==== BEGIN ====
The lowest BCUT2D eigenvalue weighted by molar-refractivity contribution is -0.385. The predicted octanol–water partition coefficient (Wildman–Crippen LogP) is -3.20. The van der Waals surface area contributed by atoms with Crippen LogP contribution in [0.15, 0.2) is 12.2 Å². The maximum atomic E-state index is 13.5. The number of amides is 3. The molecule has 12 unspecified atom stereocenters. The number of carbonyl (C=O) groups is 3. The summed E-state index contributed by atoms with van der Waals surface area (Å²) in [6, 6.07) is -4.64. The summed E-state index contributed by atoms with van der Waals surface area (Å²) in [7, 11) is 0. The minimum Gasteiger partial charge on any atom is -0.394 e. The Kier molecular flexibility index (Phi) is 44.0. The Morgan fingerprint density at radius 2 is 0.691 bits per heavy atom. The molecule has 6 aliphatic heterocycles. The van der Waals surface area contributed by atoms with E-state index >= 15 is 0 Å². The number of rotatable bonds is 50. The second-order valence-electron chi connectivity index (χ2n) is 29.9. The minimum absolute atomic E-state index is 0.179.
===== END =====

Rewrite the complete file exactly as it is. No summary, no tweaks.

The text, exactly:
The lowest BCUT2D eigenvalue weighted by molar-refractivity contribution is -0.385. The predicted octanol–water partition coefficient (Wildman–Crippen LogP) is -3.20. The van der Waals surface area contributed by atoms with Crippen LogP contribution in [0.15, 0.2) is 12.2 Å². The maximum atomic E-state index is 13.5. The number of amides is 3. The molecule has 12 unspecified atom stereocenters. The number of carbonyl (C=O) groups is 3. The summed E-state index contributed by atoms with van der Waals surface area (Å²) in [6, 6.07) is -4.64. The summed E-state index contributed by atoms with van der Waals surface area (Å²) in [7, 11) is 0. The minimum Gasteiger partial charge on any atom is -0.394 e. The Kier molecular flexibility index (Phi) is 44.0. The Morgan fingerprint density at radius 2 is 0.691 bits per heavy atom. The molecule has 6 aliphatic heterocycles. The van der Waals surface area contributed by atoms with E-state index >= 15 is 0 Å². The number of rotatable bonds is 50. The second-order valence-electron chi connectivity index (χ2n) is 29.9. The minimum absolute atomic E-state index is 0.179.